Friday, October 26, 2018

The Boy who Stole Time - book launch at Crofton Books

'The Boy who stole time' is a new  young people's fantasy novel by Ladywell-based author Mark Bowsher (publicity says 'for fans of Neil Gaiman and Philip Pulman'). A book launch and reading is taking place on Sunday 28th October, 3 pm, at Crofton Books, 375 Brockley Road SE4 2AG. That's the excellent value second hand bookshop inside Crofton Park Library.

Thursday, October 25, 2018

More New Cross Faces from 1860s to 1900s

As mentioned before, I periodically look on Ebay and similar sites for interesting local photos (the ones here are all currently on sale, click links for futher details). I am particularly fascinated by the products of photographers' studios, of which there were a number on the New Cross Road in the Victorian/Edwardian era.

The first photo here is of a finely whiskered gentleman photographed by C.Goulder, Artist and Photographer, 341 New Cross Road (ebay link). Seemingly Charles Goulder was operating there in 1867, and at other premies in Deptford in the same period.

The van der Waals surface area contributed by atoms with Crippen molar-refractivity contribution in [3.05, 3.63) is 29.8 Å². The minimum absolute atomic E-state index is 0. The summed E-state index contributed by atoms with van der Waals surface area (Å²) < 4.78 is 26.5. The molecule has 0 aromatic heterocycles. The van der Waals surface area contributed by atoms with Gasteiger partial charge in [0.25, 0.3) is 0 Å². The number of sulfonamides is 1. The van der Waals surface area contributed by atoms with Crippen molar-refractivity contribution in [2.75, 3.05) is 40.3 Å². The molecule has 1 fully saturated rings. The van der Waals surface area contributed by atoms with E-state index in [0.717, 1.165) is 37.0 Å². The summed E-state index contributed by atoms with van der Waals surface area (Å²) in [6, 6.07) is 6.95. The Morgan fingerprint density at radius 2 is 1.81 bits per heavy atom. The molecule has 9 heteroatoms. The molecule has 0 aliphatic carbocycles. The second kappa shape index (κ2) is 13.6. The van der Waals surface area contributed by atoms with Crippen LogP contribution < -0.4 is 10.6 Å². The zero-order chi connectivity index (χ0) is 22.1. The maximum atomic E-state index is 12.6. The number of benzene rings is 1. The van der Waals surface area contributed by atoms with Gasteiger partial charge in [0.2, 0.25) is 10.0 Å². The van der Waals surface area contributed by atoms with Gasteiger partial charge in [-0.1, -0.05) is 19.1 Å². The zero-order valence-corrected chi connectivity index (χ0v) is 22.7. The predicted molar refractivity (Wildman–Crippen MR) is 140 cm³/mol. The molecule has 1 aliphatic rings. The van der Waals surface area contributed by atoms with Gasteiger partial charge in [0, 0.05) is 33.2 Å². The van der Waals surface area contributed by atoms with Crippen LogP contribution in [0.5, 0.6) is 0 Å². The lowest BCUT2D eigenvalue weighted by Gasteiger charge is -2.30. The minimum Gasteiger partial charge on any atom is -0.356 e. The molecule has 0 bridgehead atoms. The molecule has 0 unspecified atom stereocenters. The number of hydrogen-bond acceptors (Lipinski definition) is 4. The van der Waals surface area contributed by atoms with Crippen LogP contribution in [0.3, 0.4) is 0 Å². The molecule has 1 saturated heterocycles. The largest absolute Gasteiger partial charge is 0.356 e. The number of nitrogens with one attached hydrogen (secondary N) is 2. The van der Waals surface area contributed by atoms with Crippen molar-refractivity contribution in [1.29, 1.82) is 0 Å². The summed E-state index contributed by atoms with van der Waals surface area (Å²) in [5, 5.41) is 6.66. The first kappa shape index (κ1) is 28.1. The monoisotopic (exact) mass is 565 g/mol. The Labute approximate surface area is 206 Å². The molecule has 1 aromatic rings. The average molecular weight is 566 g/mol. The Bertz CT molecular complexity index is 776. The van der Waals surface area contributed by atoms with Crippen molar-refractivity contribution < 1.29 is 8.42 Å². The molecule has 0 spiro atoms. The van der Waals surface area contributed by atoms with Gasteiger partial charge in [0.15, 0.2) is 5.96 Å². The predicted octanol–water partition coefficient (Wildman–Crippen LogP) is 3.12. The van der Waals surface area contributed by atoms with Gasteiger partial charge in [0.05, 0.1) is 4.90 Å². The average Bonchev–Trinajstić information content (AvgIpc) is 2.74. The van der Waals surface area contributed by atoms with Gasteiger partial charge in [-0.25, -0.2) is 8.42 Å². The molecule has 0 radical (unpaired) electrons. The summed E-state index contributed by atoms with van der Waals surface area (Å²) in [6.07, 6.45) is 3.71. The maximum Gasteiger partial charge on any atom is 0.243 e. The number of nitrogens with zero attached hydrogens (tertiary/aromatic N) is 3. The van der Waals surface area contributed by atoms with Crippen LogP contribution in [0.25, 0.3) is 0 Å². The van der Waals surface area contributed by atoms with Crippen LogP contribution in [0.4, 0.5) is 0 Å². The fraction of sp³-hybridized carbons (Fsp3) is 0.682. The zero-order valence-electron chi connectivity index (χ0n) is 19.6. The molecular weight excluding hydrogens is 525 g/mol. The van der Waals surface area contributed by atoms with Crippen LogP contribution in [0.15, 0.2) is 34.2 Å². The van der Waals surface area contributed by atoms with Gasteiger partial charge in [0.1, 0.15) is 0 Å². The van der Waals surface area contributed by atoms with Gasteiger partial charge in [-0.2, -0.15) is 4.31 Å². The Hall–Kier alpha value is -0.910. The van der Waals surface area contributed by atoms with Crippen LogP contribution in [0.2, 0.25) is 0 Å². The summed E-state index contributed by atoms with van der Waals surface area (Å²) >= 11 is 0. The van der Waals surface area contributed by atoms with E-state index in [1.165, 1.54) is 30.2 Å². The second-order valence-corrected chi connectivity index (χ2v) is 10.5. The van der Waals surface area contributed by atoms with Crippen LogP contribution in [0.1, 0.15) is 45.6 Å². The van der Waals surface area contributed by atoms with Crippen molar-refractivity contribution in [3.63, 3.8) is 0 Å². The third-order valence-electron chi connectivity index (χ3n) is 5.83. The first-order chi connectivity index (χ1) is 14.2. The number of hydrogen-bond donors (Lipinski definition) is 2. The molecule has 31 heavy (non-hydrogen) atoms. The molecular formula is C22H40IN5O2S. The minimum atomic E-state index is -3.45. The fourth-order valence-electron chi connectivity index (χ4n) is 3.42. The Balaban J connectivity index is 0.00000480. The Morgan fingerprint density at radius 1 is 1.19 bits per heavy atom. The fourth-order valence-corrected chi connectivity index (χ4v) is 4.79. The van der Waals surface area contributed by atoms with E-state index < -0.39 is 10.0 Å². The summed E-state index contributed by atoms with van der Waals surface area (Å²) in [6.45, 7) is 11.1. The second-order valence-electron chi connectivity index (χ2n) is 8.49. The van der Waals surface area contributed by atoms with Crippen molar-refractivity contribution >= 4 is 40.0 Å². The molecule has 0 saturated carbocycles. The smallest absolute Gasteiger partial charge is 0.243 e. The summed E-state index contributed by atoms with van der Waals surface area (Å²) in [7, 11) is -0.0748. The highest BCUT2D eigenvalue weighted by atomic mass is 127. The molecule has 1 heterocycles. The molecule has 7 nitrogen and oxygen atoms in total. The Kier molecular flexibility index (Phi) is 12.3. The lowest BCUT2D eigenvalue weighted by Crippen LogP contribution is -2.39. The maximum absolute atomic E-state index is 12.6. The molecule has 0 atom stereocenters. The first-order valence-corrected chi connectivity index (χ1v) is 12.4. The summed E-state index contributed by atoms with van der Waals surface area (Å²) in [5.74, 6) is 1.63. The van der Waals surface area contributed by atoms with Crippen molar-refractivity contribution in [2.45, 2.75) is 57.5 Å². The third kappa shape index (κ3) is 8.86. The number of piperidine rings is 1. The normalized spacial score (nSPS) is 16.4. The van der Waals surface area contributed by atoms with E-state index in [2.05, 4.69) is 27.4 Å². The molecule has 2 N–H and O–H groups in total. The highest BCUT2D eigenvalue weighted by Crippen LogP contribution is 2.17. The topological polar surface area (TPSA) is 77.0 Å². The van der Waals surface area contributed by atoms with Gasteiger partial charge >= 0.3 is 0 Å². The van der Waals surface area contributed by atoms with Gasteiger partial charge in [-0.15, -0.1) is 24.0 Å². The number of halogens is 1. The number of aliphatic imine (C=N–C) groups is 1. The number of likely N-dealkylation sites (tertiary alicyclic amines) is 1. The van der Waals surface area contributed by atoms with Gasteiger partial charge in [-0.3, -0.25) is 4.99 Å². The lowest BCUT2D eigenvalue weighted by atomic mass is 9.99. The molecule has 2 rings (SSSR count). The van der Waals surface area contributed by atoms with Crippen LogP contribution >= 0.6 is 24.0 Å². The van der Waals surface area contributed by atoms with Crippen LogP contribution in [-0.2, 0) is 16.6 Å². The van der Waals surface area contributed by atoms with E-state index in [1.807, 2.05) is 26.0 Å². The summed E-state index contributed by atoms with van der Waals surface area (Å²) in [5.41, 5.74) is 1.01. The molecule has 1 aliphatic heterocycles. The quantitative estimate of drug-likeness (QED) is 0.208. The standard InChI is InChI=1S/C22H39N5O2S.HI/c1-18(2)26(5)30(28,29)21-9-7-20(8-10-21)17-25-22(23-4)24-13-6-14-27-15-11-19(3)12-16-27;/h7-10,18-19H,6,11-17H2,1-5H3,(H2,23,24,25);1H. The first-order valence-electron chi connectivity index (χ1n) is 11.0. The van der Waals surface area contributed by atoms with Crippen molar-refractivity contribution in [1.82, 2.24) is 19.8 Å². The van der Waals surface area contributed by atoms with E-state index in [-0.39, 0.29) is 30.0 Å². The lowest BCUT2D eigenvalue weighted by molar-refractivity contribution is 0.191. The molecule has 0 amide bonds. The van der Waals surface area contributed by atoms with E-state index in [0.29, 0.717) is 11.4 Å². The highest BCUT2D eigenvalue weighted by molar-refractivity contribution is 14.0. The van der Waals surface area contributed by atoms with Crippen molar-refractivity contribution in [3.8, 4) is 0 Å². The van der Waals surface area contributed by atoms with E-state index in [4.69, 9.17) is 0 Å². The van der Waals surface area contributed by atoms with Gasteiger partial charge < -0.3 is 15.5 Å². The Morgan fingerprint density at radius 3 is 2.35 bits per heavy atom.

Elsewhere online I found this card from the photographer:

Often with these images we don't know who the subject is. What makes this next one quite intriguing is that there is some information, as the photo was sent as a postcard by the young man pictured. The photographer's address can be made on the back as 251 New Cross Road - I believe the photographer to be R & J Foster who had studios here and at 21 London Road, Greenwich

The postcard was sent from Peckham, on 4 January 1913 to a Miss Selina Cowen, 130 St James Street, Burnley (ebay details). The message reads 'My dear Selina, I am sending you my photo wishing a Happy New Year [loving?] brother Bennett'

The 1911 census has Selina Cowen, then aged 10, living at this address as the adopted daughter of Aaron (a tailor shopkeeper) and Annie Cowen. Intriguingly all three are stated to have been born in Russia, the parents having become 'naturalized British subjects' in 1895.  I would speculate that they could have been Russian Jewish emigres, Cowen was sometimes adopted as an anglicised version of Cohen.

I couldn't find any trace of a Bennett Cowen from this time, though maybe if his sister was adopted they could have had different names. As a long shot, there was a Bennett Cohen of around the right age (born c.1898) living with his father Abraham Cohen, another Russian born tailor, in Leeds in 1901 and 1911 Census.